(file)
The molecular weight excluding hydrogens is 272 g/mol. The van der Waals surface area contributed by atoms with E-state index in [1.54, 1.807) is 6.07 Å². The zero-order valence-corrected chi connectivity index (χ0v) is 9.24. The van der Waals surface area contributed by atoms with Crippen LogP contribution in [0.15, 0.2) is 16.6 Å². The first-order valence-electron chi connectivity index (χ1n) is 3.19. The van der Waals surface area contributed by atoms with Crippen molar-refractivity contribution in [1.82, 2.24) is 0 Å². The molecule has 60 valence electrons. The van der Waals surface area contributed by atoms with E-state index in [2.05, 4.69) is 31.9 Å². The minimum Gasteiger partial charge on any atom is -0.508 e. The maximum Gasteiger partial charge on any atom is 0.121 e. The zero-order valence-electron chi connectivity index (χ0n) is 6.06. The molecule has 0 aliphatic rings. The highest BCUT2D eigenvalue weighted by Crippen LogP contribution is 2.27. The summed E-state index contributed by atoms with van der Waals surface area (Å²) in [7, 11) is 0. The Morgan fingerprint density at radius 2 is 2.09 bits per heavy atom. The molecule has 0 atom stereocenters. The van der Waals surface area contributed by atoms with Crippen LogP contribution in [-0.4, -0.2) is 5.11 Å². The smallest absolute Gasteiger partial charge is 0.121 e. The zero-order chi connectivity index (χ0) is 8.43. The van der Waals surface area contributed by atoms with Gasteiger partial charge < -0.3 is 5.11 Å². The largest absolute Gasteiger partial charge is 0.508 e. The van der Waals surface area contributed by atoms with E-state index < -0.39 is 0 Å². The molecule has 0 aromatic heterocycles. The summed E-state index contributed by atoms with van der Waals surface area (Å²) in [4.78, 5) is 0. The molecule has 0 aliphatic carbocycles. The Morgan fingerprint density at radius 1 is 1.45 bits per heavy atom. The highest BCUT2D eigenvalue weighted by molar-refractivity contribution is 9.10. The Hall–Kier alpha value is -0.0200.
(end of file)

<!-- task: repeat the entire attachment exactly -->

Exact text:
The molecular weight excluding hydrogens is 272 g/mol. The van der Waals surface area contributed by atoms with E-state index in [1.54, 1.807) is 6.07 Å². The zero-order valence-corrected chi connectivity index (χ0v) is 9.24. The van der Waals surface area contributed by atoms with Crippen LogP contribution in [0.15, 0.2) is 16.6 Å². The first-order valence-electron chi connectivity index (χ1n) is 3.19. The van der Waals surface area contributed by atoms with Crippen molar-refractivity contribution in [1.82, 2.24) is 0 Å². The molecule has 60 valence electrons. The van der Waals surface area contributed by atoms with E-state index in [2.05, 4.69) is 31.9 Å². The minimum Gasteiger partial charge on any atom is -0.508 e. The maximum Gasteiger partial charge on any atom is 0.121 e. The zero-order valence-electron chi connectivity index (χ0n) is 6.06. The molecule has 0 aliphatic rings. The highest BCUT2D eigenvalue weighted by Crippen LogP contribution is 2.27. The summed E-state index contributed by atoms with van der Waals surface area (Å²) in [7, 11) is 0. The Morgan fingerprint density at radius 2 is 2.09 bits per heavy atom. The molecule has 0 atom stereocenters. The van der Waals surface area contributed by atoms with Crippen LogP contribution in [-0.4, -0.2) is 5.11 Å². The smallest absolute Gasteiger partial charge is 0.121 e. The zero-order chi connectivity index (χ0) is 8.43. The van der Waals surface area contributed by atoms with Gasteiger partial charge < -0.3 is 5.11 Å². The largest absolute Gasteiger partial charge is 0.508 e. The van der Waals surface area contributed by atoms with E-state index < -0.39 is 0 Å². The molecule has 0 aromatic heterocycles. The summed E-state index contributed by atoms with van der Waals surface area (Å²) in [4.78, 5) is 0. The molecule has 0 aliphatic carbocycles. The Morgan fingerprint density at radius 1 is 1.45 bits per heavy atom. The highest BCUT2D eigenvalue weighted by molar-refractivity contribution is 9.10. The Hall–Kier alpha value is -0.0200.